Mothers of Heimdall

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In Norse Mythology, the Nine Mothers of Heimdallr are nine sisters who gave birth to the god Heimdallr. The Nine Mothers of Heimdallr are attested in the Prose Edda, written in the 13th century by Snorri Sturluson; in the poetry of skalds; and possibly also in a poem in the Poetic Edda, a book of poetry compiled in the 13th century from earlier traditional material. Scholars have debated what being "born of nine mothers" implies and sought to connect the notion to other European folk motifs.

Contents

Attestations

The Nine Mothers of Heimdallr are mentioned in two books of the Prose Edda; Gylfaginning and Skáldskaparmál. In Gylfaginning, Heimdallr is introduced in chapter 25, where the enthroned figure of High tells the diguised mythical king Gangleri details about the god. Among other details, High says that Heimdallr is the son of nine sisters and, as a reference, provides two lines of the (otherwise now lost) poem Heimdalargaldr, in which Heimdallr himself says that he was born of nine sisters.[1]

In chapter 16 of Skáldskaparmál a work by the 10th century skald Úlfr Uggason is quoted. The poem refers to Heimdallr as the "son of eight mothers plus one". Prose following the poem points out that the poem refers to Heimdallr as the son of nine mothers.[2]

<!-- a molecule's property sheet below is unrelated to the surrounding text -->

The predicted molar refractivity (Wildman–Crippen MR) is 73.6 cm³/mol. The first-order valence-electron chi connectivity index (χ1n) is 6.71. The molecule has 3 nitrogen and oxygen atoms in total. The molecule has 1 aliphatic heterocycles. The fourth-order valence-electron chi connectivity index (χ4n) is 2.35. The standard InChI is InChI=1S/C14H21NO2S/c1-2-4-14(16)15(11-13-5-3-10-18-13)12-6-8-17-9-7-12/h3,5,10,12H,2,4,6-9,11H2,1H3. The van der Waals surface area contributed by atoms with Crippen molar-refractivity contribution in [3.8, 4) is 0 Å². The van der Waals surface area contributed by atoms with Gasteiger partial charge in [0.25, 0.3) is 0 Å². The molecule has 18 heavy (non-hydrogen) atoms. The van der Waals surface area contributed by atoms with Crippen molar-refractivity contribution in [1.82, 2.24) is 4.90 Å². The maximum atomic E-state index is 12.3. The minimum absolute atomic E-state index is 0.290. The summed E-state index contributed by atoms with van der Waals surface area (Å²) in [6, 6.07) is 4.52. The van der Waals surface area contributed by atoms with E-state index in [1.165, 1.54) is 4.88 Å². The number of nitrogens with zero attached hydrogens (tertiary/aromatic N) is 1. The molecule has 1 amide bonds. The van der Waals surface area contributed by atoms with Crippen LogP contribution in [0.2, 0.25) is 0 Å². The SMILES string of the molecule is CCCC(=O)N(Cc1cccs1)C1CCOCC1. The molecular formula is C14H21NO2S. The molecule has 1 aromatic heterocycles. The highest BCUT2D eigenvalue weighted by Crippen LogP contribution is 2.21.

The poem Völuspá hin skamma (contained within the poem Hyndluljóð, oft considered a part of the Poetic Edda) contains three stanza that have frequently been theorized as referring to Heimdallr and his nine mothers. The stanzas in question read as follows:

Benjamin Thorpe translation:



Henry Adams Bellows translation:



Theories and interpretation

The names of all nine mothers mentioned above in Völuspá hin skamma appear elsewhere as the names of female jötnar (generally in the þulur). Adding to the confusion, Orchard points out, Gjálp and Greip are otherwise mentioned as jötunn maidens who seek to contravene the god Thor from reaching their father, and Járnsaxa is otherwise the mother of Thor's son, Magni.[5]

Some scholars have linked the Nine Mothers of Heimdallr with the Nine Daughters of Ægir (whose parentage and names combined imply waves), an identification that would mean that Heimdallr was thus born from the waves of the sea. However, this connection has been questioned on the grounds that the names presented for the Nine Daughters of Ægir (whose names point to waves) and the Nine Mothers of Heimdallr (as found in Völuspá hin skamma) do not match.[6] Scholar John Lindow comments that the identification of Heimdallr's mothers as Ægir's daughters do, however, match on the grounds that Ægir's daughters, like Heimdallr's mothers, are sisters, and that two separate traditions about Heimdallr's mothers may explain the differences between the two.[7]

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